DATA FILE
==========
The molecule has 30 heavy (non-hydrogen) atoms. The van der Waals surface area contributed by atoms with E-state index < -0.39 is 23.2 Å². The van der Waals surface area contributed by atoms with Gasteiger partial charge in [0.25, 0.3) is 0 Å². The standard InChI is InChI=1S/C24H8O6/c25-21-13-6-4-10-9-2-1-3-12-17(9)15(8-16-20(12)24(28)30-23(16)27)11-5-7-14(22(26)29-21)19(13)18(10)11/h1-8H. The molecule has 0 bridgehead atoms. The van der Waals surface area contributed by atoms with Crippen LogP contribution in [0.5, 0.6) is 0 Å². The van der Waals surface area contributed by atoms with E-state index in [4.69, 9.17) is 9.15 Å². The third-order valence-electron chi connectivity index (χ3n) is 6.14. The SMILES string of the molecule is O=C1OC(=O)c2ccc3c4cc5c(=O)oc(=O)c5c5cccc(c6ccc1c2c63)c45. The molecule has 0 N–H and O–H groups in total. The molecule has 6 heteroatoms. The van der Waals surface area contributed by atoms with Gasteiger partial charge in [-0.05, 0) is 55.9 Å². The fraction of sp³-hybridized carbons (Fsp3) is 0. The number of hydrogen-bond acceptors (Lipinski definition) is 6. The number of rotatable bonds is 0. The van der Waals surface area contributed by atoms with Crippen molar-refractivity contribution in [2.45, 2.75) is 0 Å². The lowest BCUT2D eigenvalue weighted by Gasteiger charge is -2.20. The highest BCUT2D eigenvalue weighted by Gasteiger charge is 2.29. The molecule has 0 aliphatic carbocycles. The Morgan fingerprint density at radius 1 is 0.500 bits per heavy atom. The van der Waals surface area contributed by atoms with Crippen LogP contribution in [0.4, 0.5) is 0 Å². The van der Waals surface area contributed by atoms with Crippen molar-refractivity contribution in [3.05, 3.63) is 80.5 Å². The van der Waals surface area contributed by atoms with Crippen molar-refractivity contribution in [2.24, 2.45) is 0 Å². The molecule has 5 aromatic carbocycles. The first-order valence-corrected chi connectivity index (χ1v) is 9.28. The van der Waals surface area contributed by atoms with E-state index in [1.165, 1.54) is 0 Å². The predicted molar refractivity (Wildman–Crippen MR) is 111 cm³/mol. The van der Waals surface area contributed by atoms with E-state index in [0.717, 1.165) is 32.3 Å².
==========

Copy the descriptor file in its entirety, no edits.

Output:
The molecule has 30 heavy (non-hydrogen) atoms. The van der Waals surface area contributed by atoms with E-state index < -0.39 is 23.2 Å². The van der Waals surface area contributed by atoms with Gasteiger partial charge in [0.25, 0.3) is 0 Å². The standard InChI is InChI=1S/C24H8O6/c25-21-13-6-4-10-9-2-1-3-12-17(9)15(8-16-20(12)24(28)30-23(16)27)11-5-7-14(22(26)29-21)19(13)18(10)11/h1-8H. The molecule has 0 bridgehead atoms. The van der Waals surface area contributed by atoms with Crippen LogP contribution in [0.5, 0.6) is 0 Å². The van der Waals surface area contributed by atoms with E-state index in [4.69, 9.17) is 9.15 Å². The third-order valence-electron chi connectivity index (χ3n) is 6.14. The SMILES string of the molecule is O=C1OC(=O)c2ccc3c4cc5c(=O)oc(=O)c5c5cccc(c6ccc1c2c63)c45. The molecule has 0 N–H and O–H groups in total. The molecule has 6 heteroatoms. The van der Waals surface area contributed by atoms with Gasteiger partial charge in [-0.05, 0) is 55.9 Å². The fraction of sp³-hybridized carbons (Fsp3) is 0. The number of hydrogen-bond acceptors (Lipinski definition) is 6. The number of rotatable bonds is 0. The van der Waals surface area contributed by atoms with Crippen molar-refractivity contribution in [2.45, 2.75) is 0 Å². The lowest BCUT2D eigenvalue weighted by Gasteiger charge is -2.20. The highest BCUT2D eigenvalue weighted by Gasteiger charge is 2.29. The molecule has 0 aliphatic carbocycles. The Morgan fingerprint density at radius 1 is 0.500 bits per heavy atom. The van der Waals surface area contributed by atoms with Crippen LogP contribution in [0.4, 0.5) is 0 Å². The van der Waals surface area contributed by atoms with Crippen molar-refractivity contribution in [3.05, 3.63) is 80.5 Å². The van der Waals surface area contributed by atoms with Crippen molar-refractivity contribution in [2.24, 2.45) is 0 Å². The molecule has 5 aromatic carbocycles. The first-order valence-corrected chi connectivity index (χ1v) is 9.28. The van der Waals surface area contributed by atoms with E-state index in [1.165, 1.54) is 0 Å². The predicted molar refractivity (Wildman–Crippen MR) is 111 cm³/mol. The van der Waals surface area contributed by atoms with E-state index in [0.717, 1.165) is 32.3 Å².